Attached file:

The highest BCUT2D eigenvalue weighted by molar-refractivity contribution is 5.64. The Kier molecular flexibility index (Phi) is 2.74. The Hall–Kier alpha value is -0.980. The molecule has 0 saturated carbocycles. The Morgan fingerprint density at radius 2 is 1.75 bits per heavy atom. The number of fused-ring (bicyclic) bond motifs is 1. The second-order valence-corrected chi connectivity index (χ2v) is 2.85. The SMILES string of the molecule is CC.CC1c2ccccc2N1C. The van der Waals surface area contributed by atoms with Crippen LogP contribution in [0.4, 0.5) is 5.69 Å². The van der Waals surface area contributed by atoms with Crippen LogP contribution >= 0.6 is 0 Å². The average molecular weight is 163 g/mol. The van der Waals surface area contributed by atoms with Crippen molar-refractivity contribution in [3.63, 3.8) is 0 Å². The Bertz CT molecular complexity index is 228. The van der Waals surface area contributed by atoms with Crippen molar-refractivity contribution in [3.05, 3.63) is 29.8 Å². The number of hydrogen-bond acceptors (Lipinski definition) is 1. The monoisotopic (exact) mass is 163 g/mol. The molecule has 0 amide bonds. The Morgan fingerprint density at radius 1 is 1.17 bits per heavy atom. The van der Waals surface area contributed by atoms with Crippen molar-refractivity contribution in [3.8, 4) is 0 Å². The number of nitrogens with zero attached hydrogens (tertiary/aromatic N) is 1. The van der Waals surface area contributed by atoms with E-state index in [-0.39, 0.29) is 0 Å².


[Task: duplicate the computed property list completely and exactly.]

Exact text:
The highest BCUT2D eigenvalue weighted by molar-refractivity contribution is 5.64. The Kier molecular flexibility index (Phi) is 2.74. The Hall–Kier alpha value is -0.980. The molecule has 0 saturated carbocycles. The Morgan fingerprint density at radius 2 is 1.75 bits per heavy atom. The number of fused-ring (bicyclic) bond motifs is 1. The second-order valence-corrected chi connectivity index (χ2v) is 2.85. The SMILES string of the molecule is CC.CC1c2ccccc2N1C. The van der Waals surface area contributed by atoms with Crippen LogP contribution in [0.4, 0.5) is 5.69 Å². The van der Waals surface area contributed by atoms with Crippen LogP contribution >= 0.6 is 0 Å². The average molecular weight is 163 g/mol. The van der Waals surface area contributed by atoms with Crippen molar-refractivity contribution in [3.63, 3.8) is 0 Å². The Bertz CT molecular complexity index is 228. The van der Waals surface area contributed by atoms with Crippen molar-refractivity contribution in [3.05, 3.63) is 29.8 Å². The number of hydrogen-bond acceptors (Lipinski definition) is 1. The monoisotopic (exact) mass is 163 g/mol. The molecule has 0 amide bonds. The Morgan fingerprint density at radius 1 is 1.17 bits per heavy atom. The van der Waals surface area contributed by atoms with Crippen molar-refractivity contribution in [3.8, 4) is 0 Å². The number of nitrogens with zero attached hydrogens (tertiary/aromatic N) is 1. The van der Waals surface area contributed by atoms with E-state index in [-0.39, 0.29) is 0 Å².